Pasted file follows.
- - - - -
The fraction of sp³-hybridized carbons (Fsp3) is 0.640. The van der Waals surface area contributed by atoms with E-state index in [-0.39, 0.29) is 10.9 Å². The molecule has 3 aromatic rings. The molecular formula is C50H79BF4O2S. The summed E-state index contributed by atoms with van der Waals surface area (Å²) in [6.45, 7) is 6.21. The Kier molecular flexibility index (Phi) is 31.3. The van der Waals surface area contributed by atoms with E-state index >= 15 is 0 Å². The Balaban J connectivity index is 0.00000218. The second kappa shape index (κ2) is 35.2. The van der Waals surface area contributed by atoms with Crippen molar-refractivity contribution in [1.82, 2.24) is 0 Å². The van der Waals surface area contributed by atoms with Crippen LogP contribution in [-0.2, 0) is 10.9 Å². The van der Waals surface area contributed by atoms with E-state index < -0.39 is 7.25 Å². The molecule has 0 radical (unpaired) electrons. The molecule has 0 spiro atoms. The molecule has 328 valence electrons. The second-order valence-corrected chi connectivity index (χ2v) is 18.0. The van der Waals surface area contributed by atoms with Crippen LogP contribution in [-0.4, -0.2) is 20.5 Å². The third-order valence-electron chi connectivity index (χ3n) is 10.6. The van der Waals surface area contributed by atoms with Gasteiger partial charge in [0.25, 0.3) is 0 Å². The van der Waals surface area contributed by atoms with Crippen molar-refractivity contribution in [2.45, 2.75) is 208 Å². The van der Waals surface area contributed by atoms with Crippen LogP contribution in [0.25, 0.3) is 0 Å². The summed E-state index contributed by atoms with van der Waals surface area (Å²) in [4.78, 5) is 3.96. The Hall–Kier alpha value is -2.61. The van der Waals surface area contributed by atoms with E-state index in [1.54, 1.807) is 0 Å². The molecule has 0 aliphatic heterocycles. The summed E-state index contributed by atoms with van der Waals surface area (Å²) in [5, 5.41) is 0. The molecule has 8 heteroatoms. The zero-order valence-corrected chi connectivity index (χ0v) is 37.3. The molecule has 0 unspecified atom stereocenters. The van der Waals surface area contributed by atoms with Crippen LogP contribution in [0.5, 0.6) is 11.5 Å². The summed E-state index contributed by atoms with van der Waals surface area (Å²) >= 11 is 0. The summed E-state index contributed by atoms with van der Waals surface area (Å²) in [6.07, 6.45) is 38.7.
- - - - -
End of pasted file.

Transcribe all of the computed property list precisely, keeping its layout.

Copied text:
The fraction of sp³-hybridized carbons (Fsp3) is 0.640. The van der Waals surface area contributed by atoms with E-state index in [-0.39, 0.29) is 10.9 Å². The molecule has 3 aromatic rings. The molecular formula is C50H79BF4O2S. The summed E-state index contributed by atoms with van der Waals surface area (Å²) in [6.45, 7) is 6.21. The Kier molecular flexibility index (Phi) is 31.3. The van der Waals surface area contributed by atoms with E-state index >= 15 is 0 Å². The Balaban J connectivity index is 0.00000218. The second kappa shape index (κ2) is 35.2. The van der Waals surface area contributed by atoms with Crippen molar-refractivity contribution in [1.82, 2.24) is 0 Å². The van der Waals surface area contributed by atoms with Crippen LogP contribution in [-0.2, 0) is 10.9 Å². The van der Waals surface area contributed by atoms with E-state index < -0.39 is 7.25 Å². The molecule has 0 radical (unpaired) electrons. The molecule has 0 spiro atoms. The molecule has 328 valence electrons. The second-order valence-corrected chi connectivity index (χ2v) is 18.0. The van der Waals surface area contributed by atoms with Crippen LogP contribution in [-0.4, -0.2) is 20.5 Å². The third-order valence-electron chi connectivity index (χ3n) is 10.6. The van der Waals surface area contributed by atoms with Gasteiger partial charge in [0.25, 0.3) is 0 Å². The van der Waals surface area contributed by atoms with Crippen molar-refractivity contribution in [2.45, 2.75) is 208 Å². The van der Waals surface area contributed by atoms with Crippen LogP contribution in [0.25, 0.3) is 0 Å². The summed E-state index contributed by atoms with van der Waals surface area (Å²) in [4.78, 5) is 3.96. The Hall–Kier alpha value is -2.61. The van der Waals surface area contributed by atoms with E-state index in [1.54, 1.807) is 0 Å². The molecule has 0 aliphatic heterocycles. The summed E-state index contributed by atoms with van der Waals surface area (Å²) in [5, 5.41) is 0. The molecule has 8 heteroatoms. The zero-order valence-corrected chi connectivity index (χ0v) is 37.3. The molecule has 0 unspecified atom stereocenters. The van der Waals surface area contributed by atoms with Crippen LogP contribution in [0.5, 0.6) is 11.5 Å². The summed E-state index contributed by atoms with van der Waals surface area (Å²) >= 11 is 0. The summed E-state index contributed by atoms with van der Waals surface area (Å²) in [6.07, 6.45) is 38.7.